7. Identify the quality you most wish to have and visualize how you can embody that quality.When we’re stuck, many times, the problem is us. This is not to discount that other things are contributing. The job, the boss, the children, the poor economy or any other factor outside of our control certainly impacts the situation. Instead of focusing on what you can’t control, think about what you can control. Ask yourself, “What quality do I need more of in this situation to find relief?” Maybe it’s compassion, faith, hope or happiness. Even though you may be far away from believing you have the feeling, identify it first. Then close your eyes and “see” yourself acting in this way. For instance, I don’t consider myself a spontaneous person, but I started to pretend I was more easy going. I started to open my mind up to the idea that I could go away when I wanted and I could go out whenever an option came up. Even though my logical mind told me this was not possible, starting to think in this way got me immediate relief and also started to shift some of the actual things in my schedule because I looked at them differently.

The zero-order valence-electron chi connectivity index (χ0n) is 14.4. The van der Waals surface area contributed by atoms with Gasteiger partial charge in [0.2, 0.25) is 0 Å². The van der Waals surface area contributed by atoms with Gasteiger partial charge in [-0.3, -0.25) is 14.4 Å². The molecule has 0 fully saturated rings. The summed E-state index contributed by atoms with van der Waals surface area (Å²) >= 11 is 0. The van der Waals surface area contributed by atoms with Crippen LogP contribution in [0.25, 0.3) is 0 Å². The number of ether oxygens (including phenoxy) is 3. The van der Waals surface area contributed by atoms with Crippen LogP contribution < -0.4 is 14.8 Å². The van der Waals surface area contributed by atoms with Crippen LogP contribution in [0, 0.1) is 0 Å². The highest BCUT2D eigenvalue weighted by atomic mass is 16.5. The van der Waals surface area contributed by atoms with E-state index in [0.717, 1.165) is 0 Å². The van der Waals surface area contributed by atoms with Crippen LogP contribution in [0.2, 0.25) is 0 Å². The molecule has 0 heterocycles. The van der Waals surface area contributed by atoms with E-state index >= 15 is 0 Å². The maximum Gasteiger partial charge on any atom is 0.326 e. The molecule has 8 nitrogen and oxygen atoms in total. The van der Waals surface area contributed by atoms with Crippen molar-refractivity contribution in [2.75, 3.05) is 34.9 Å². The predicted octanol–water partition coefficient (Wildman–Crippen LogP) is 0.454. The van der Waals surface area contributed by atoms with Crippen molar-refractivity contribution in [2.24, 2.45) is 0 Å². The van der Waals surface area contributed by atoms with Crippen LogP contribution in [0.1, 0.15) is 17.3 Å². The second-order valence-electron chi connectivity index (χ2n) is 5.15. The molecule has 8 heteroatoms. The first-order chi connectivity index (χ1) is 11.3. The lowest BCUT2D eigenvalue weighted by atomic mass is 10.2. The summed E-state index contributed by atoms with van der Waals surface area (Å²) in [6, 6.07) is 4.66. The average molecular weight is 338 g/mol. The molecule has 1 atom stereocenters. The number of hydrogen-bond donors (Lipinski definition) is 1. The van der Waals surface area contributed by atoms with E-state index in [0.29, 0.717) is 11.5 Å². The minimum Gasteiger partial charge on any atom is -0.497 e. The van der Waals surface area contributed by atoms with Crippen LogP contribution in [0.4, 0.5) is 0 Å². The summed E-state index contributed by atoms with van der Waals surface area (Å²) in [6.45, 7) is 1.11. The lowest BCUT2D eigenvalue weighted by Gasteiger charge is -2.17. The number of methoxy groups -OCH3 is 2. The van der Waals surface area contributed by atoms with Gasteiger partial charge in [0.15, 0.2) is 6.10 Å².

8. Relax. Develop relaxation through stretching, deep breathing or meditation. When we relax, especially relaxing the mind, we allow new ideas and thoughts to flow freely. This is exactly what we need when we’re stuck.

9. Fake some good feelings. You’ve heard the phrase, “Fake it ‘till you make it,” right? When we’re stuck, we need to “act” our way out, towards a new perspective. That doesn’t mean pretending the problem doesn’t exist but it means we put on a happy face and attack the work we have in front of us with a new sense of focus. It means we stop complaining to everyone about the problem is and pretend there is no problem. Oddly enough, when we do this, we may start to feel a little better. In that feeling of renewed lightness, a solution previously unknown to us rises up and we can start to put that to work!

10. Have faith. When we are stuck in a particular way of thinking, we need to believe that there is a way out. That takes a belief in something our minds can’t understand and that’s what faith is all about; believing in something we can’t see, feel or know quite yet. It’s a suspension of thinking and a commitment to belief in what you want, regardless of what seems like immovable obstacles in your path.